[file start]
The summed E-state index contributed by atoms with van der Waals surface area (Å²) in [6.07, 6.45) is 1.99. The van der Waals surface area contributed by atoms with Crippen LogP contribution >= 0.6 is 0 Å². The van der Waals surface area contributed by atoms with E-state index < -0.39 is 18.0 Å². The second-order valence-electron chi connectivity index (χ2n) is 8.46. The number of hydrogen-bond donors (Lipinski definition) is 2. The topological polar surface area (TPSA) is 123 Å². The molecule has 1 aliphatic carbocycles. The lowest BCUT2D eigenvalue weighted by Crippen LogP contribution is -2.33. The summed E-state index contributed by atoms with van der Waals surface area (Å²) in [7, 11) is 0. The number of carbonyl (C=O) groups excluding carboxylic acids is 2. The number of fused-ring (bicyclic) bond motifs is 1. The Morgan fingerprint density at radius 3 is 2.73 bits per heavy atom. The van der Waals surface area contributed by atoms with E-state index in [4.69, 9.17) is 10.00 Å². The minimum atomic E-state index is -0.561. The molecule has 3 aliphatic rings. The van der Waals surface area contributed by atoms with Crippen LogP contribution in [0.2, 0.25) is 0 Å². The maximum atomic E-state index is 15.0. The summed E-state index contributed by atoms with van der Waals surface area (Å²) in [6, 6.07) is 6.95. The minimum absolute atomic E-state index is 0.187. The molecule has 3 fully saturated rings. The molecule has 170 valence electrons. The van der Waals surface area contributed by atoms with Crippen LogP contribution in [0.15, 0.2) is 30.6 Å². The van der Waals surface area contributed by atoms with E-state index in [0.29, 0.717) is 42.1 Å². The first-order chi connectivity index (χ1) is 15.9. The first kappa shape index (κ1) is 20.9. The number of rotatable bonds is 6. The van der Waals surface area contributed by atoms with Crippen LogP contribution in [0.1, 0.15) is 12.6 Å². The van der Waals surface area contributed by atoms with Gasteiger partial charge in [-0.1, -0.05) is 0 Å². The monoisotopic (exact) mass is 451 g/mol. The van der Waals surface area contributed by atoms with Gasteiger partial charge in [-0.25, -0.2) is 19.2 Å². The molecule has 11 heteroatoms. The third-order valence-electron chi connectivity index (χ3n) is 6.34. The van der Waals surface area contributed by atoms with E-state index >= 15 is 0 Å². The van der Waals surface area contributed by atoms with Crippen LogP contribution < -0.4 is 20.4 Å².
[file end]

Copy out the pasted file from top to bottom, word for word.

The summed E-state index contributed by atoms with van der Waals surface area (Å²) in [6.07, 6.45) is 1.99. The van der Waals surface area contributed by atoms with Crippen LogP contribution >= 0.6 is 0 Å². The van der Waals surface area contributed by atoms with E-state index < -0.39 is 18.0 Å². The second-order valence-electron chi connectivity index (χ2n) is 8.46. The number of hydrogen-bond donors (Lipinski definition) is 2. The topological polar surface area (TPSA) is 123 Å². The molecule has 1 aliphatic carbocycles. The lowest BCUT2D eigenvalue weighted by Crippen LogP contribution is -2.33. The summed E-state index contributed by atoms with van der Waals surface area (Å²) in [7, 11) is 0. The number of carbonyl (C=O) groups excluding carboxylic acids is 2. The number of fused-ring (bicyclic) bond motifs is 1. The Morgan fingerprint density at radius 3 is 2.73 bits per heavy atom. The van der Waals surface area contributed by atoms with E-state index in [4.69, 9.17) is 10.00 Å². The minimum atomic E-state index is -0.561. The molecule has 3 aliphatic rings. The van der Waals surface area contributed by atoms with Crippen LogP contribution in [0.2, 0.25) is 0 Å². The maximum atomic E-state index is 15.0. The summed E-state index contributed by atoms with van der Waals surface area (Å²) in [6, 6.07) is 6.95. The minimum absolute atomic E-state index is 0.187. The molecule has 3 fully saturated rings. The molecule has 170 valence electrons. The van der Waals surface area contributed by atoms with Crippen LogP contribution in [0.15, 0.2) is 30.6 Å². The van der Waals surface area contributed by atoms with E-state index in [0.29, 0.717) is 42.1 Å². The first-order chi connectivity index (χ1) is 15.9. The first kappa shape index (κ1) is 20.9. The number of rotatable bonds is 6. The van der Waals surface area contributed by atoms with Crippen LogP contribution in [0.1, 0.15) is 12.6 Å². The van der Waals surface area contributed by atoms with Gasteiger partial charge in [-0.1, -0.05) is 0 Å². The monoisotopic (exact) mass is 451 g/mol. The van der Waals surface area contributed by atoms with Gasteiger partial charge in [-0.25, -0.2) is 19.2 Å². The molecule has 11 heteroatoms. The third-order valence-electron chi connectivity index (χ3n) is 6.34. The van der Waals surface area contributed by atoms with E-state index >= 15 is 0 Å². The van der Waals surface area contributed by atoms with Crippen LogP contribution < -0.4 is 20.4 Å².